Renewables maybe not? Just last year, Georgia Power’s Plant Mitchell in Dougherty County, was slated to be converted from a coal-fired power plant to the nation’s largest biomass-fueled power plant. Last week, the utility announced it has applied for decertification. The retrofit plan has become too costly, thanks to federal environmental regulations, according to Georgia Power. The move to retire the unit by April 2015, the compliance date for EPA federal mercury regulations, will affect 25 of the plant’s 33 employees.

Media and social media

Foundation in the news: This week, Kelly McCutchen’s op-ed on the 2014 legislative session appeared in the Atlanta Journal-Constitution and Benita Dodd discussed the Eggs and Issues Breakfast on WGAU-AM’s Newsmakers program with Tim Bryant.

Web site of the week: Visit the Taxpayer Foundation’s site, Established in 1937 and best known for its annual calculation of “Tax Freedom Day,” the Tax Foundation’s mission is to educate taxpayers about smarter tax policy and the size of the tax burden on Americans.

YouTube: The Foundation’s YouTube channel has had than 1,000 views already this month and more than 38,200 total views! New videos this week include:  Senate committee hearings on the Patient Compensation Act (alternatives to existing medical malpractice) and how to improve higher education opportunities for foster care and homeless youth; Gov. Nathan Deal’s speech at the annual Eggs and Issues Breakfast, and Kelly McCutchen’s participation in a Georgia Partnership for Excellence in Education panel discussion about the 2014 legislative session. Watch for coverage next week of a House committee hearing to discuss changes to Georgia’s civil asset forfeiture laws.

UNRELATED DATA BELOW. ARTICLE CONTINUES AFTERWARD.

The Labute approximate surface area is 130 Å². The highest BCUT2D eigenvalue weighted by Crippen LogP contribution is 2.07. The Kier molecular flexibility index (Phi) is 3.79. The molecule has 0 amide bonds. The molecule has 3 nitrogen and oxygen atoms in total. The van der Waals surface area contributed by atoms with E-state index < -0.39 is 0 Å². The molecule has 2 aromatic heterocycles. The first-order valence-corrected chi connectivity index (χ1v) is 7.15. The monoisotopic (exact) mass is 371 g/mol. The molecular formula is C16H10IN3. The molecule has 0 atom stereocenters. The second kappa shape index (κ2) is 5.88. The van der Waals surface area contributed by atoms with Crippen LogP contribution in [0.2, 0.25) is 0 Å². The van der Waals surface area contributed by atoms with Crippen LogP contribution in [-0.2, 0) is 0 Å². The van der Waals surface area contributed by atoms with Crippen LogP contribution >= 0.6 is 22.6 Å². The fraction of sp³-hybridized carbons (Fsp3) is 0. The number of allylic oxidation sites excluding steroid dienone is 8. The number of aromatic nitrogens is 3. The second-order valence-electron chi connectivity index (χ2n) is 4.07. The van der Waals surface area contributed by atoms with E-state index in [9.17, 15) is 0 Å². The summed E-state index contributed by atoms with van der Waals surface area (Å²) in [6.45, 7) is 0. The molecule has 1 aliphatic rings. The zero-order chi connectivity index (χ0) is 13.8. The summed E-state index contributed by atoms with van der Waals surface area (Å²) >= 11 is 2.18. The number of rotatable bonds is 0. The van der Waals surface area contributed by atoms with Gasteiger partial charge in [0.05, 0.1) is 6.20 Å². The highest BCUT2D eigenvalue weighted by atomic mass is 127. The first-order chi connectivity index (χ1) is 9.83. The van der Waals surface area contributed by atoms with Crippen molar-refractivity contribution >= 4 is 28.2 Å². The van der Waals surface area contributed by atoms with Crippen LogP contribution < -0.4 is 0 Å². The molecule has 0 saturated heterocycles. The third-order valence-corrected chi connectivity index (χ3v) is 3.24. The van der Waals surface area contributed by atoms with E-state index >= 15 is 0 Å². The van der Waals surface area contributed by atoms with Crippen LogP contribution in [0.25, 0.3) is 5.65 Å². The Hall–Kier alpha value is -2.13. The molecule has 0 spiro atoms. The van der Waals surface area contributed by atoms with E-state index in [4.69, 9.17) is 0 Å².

Facebook: The Foundation’s Facebook page has more than 2,200 “likes.” Join us at to view daily policy news, views, updates, Quotes of Note and event photos. Ask your high school or college student to like the Foundation’s Student Outreach Scholarship page on Facebook at

The Foundation’s Twitter account has more than 1,100 followers! Get your Foundation news at

The Forum:
Benita Dodd’s “Checking Up On Health” is back for 2014. Read about the IT toothbrush, cancer research dangers and melanoma treatment. Find this and more blog posts at

Visit to read our latest commentary, “States Can Unite to Rein in Feds on Spending,” by Nick Dranias.

Have a great weekend!

Kelly McCutchen and Benita Dodd